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Iran. Polo (chovgan) - an ancient Persian game
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17.08.2019

On August 16, 2019, the Iranian Post issued a stamp dedicated to the ancient Persian game of Chovgan - the ancestor of equestrian polo.

The stamp is based on the work of the famous Iranian artist, Hossein Behzad (1894 - 1968). He was a talented painter of miniatures of the 20th century, the creator of a new style of Iranian miniature. In his youth, Hossein was an apprentice portrait painter, and from the age of 18 he began to work in his own workshop, doing custom-made copying of old miniatures from the Safavid and Timurid dynasties. The artist thoroughly mastered the style and techniques of the old masters of Persian miniatures, his work was so skillful that few could distinguish a copy from the original.

During his creative career, he created many paintings and miniatures, including illustrations for the poetic works of Nizami, Ferdowsi, Hafiz and Omar Khayyam. Contemporaries described Behzad's miniatures as "poetry in painted images." In the 1950s, the name of Hossein Behzad became world famous thanks to a number of exhibitions in London, Boston, Paris, Prague, Washington, New York and Brussels, as well as in India and Japan. Hussein Behzad breathed new breath into the dying Persian miniature, creating three new styles, enriching ancient art with a new approach to the use of paints. He is considered one of the few Iranian painters who was able, fruitfully working with traditional Persian miniatures, to have his own style, partly built on the experience of Western masters.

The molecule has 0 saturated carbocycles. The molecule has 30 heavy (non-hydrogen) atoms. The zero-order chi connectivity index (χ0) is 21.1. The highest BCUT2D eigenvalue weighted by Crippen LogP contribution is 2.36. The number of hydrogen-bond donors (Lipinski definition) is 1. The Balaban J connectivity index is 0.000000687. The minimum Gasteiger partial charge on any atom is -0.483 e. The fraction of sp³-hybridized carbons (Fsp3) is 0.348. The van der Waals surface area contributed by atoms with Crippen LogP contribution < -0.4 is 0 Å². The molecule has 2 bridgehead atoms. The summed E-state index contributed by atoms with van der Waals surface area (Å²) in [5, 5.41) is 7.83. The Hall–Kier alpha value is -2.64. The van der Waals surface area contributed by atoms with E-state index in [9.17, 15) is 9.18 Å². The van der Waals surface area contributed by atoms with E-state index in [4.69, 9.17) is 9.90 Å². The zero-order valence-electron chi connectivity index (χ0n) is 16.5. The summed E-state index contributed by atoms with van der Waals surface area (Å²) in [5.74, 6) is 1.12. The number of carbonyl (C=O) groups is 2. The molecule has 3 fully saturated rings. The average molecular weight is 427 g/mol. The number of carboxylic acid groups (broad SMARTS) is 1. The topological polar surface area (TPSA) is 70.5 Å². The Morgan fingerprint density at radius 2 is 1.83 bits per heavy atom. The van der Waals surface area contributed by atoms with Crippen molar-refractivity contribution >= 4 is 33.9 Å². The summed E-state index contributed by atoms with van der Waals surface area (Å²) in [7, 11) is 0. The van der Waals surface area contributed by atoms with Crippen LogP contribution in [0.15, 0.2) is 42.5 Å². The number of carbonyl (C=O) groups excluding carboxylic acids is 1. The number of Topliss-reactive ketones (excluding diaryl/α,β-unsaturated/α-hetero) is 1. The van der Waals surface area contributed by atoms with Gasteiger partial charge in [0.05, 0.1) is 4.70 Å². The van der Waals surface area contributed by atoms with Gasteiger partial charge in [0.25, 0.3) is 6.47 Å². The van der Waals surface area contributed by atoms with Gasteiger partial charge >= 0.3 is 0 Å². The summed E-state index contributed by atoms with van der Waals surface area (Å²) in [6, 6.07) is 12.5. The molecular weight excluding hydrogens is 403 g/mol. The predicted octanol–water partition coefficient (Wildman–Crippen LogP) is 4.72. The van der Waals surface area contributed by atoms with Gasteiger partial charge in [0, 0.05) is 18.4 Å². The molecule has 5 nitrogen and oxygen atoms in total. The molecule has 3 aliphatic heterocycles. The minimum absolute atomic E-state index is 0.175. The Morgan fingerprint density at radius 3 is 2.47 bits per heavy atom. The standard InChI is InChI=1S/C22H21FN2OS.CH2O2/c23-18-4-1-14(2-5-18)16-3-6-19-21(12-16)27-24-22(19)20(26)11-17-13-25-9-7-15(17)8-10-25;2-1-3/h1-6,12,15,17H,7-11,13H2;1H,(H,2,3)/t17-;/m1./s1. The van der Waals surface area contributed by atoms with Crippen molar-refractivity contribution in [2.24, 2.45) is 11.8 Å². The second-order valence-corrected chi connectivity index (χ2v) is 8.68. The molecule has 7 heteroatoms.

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I could not find the information whether the miniature "Playing Polo" is an independent work or is an illustration for a book. Perhaps this is one of the illustrations for the "Shahnameh" by Ferdowsi. The famous Persian poet and historian, who lived at the turn of the X-XI centuries, in his epic work “Shahnameh” (“Book of the Kings”) describes several royal Chougan tournaments.

Polo (Persian "chovgan") - an ancient Persian game that appeared in the 5th century. BC. (and, possibly, earlier) - the Achaemenids played it. This is a team sport with a ball, in which participants play on horseback and move the ball around the field with a special club. The goal of the game is to hit the opponent’s goal the most times. At first, polo served as a training game for cavalry units, usually for the royal guard or other elite troops. The warlike representatives of the nomadic tribes arranged a “miniature battle” from the “Chovgan”, up to hundreds of athletes appeared on each side. Gradually, polo became the Iranian national sport, in which the aristocracy invariably participated. Moreover, both men and women could play polo - there are references to how the Queen and her retinue played with Tsar Khosrov II Parviz and his courtiers in the VI century AD.

The heights of the development of "Chovgan" was reached during the rule of the Safavids. Shah Abbas himself was a passionate polo player, and even before moving to his capital, Isfahan, he often played in Qazvin. The famous Nagsha-Jahan Square in Isfahan (Shah Abbas I built it in the 17th century), inscribed in the UNESCO Cultural Heritage List, is actually a polo field that the Shah could watch from the balcony of his palace. Even today, on both sides of the square you can see tall pillars of an interesting shape - once they served as a “gate” for the courtiers who played “Chovgan”.

During the Mongol rule, Iranian culture and art, including the Chovgan game, spread to the countries of East Asia subject to them, including India.
The British, colonizing India, became acquainted with this game in Calcutta and the British officers liked it. Since 1862, the British began to hold the all-Indian polo championship where both Indians and English participated. The close relationship between Britain and India led to the fact that the game of polo appeared in the metropolis and became extremely popular in England in the second half of the 19th century. In 1871, the first polo competitions were held in England. Following this, the game of polo became widespread in the Americas and further around the world. Today, professional polo player associations exist in 16 countries.

Chovgan, a traditional Iranian sports game, was inscribed in the UNESCO Intangible Cultural Heritage List on December 7, 2017.

 

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